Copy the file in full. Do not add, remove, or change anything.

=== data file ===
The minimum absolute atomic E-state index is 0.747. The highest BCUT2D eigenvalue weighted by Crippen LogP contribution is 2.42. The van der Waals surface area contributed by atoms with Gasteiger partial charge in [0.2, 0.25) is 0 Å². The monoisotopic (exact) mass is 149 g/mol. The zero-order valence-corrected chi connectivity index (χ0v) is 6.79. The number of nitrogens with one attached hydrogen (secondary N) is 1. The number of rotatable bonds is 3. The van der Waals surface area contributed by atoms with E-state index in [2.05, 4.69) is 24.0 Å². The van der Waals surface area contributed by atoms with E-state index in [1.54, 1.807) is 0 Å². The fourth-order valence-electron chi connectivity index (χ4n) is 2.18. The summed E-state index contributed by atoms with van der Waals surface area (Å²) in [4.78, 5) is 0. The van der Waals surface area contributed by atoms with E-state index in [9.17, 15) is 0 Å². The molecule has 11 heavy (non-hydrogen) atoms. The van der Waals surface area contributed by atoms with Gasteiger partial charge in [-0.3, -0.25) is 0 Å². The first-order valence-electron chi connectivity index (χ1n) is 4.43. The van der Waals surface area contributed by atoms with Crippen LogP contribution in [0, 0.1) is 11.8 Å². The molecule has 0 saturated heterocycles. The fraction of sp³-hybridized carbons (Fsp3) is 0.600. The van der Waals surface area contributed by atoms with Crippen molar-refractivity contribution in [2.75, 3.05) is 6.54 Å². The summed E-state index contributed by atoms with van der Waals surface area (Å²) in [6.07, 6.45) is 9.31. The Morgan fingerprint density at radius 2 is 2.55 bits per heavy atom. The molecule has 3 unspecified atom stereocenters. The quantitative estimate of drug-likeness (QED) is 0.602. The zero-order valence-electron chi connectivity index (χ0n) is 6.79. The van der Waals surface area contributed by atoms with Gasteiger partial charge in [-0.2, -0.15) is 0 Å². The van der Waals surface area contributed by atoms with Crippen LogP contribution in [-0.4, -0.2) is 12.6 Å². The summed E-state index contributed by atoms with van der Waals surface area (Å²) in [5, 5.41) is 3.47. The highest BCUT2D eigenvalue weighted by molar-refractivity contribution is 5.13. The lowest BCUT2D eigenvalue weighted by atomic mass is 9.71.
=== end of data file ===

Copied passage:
The minimum absolute atomic E-state index is 0.747. The highest BCUT2D eigenvalue weighted by Crippen LogP contribution is 2.42. The van der Waals surface area contributed by atoms with Gasteiger partial charge in [0.2, 0.25) is 0 Å². The monoisotopic (exact) mass is 149 g/mol. The zero-order valence-corrected chi connectivity index (χ0v) is 6.79. The number of nitrogens with one attached hydrogen (secondary N) is 1. The number of rotatable bonds is 3. The van der Waals surface area contributed by atoms with E-state index in [2.05, 4.69) is 24.0 Å². The van der Waals surface area contributed by atoms with E-state index in [1.54, 1.807) is 0 Å². The fourth-order valence-electron chi connectivity index (χ4n) is 2.18. The summed E-state index contributed by atoms with van der Waals surface area (Å²) in [4.78, 5) is 0. The van der Waals surface area contributed by atoms with E-state index in [9.17, 15) is 0 Å². The molecule has 11 heavy (non-hydrogen) atoms. The van der Waals surface area contributed by atoms with Gasteiger partial charge in [-0.3, -0.25) is 0 Å². The first-order valence-electron chi connectivity index (χ1n) is 4.43. The van der Waals surface area contributed by atoms with Crippen LogP contribution in [0, 0.1) is 11.8 Å². The molecule has 0 saturated heterocycles. The fraction of sp³-hybridized carbons (Fsp3) is 0.600. The van der Waals surface area contributed by atoms with Crippen molar-refractivity contribution in [2.75, 3.05) is 6.54 Å². The summed E-state index contributed by atoms with van der Waals surface area (Å²) in [6.07, 6.45) is 9.31. The Morgan fingerprint density at radius 2 is 2.55 bits per heavy atom. The molecule has 3 unspecified atom stereocenters. The quantitative estimate of drug-likeness (QED) is 0.602. The zero-order valence-electron chi connectivity index (χ0n) is 6.79. The van der Waals surface area contributed by atoms with Gasteiger partial charge in [-0.2, -0.15) is 0 Å². The van der Waals surface area contributed by atoms with Crippen LogP contribution in [-0.4, -0.2) is 12.6 Å². The summed E-state index contributed by atoms with van der Waals surface area (Å²) in [5, 5.41) is 3.47. The highest BCUT2D eigenvalue weighted by molar-refractivity contribution is 5.13. The lowest BCUT2D eigenvalue weighted by atomic mass is 9.71.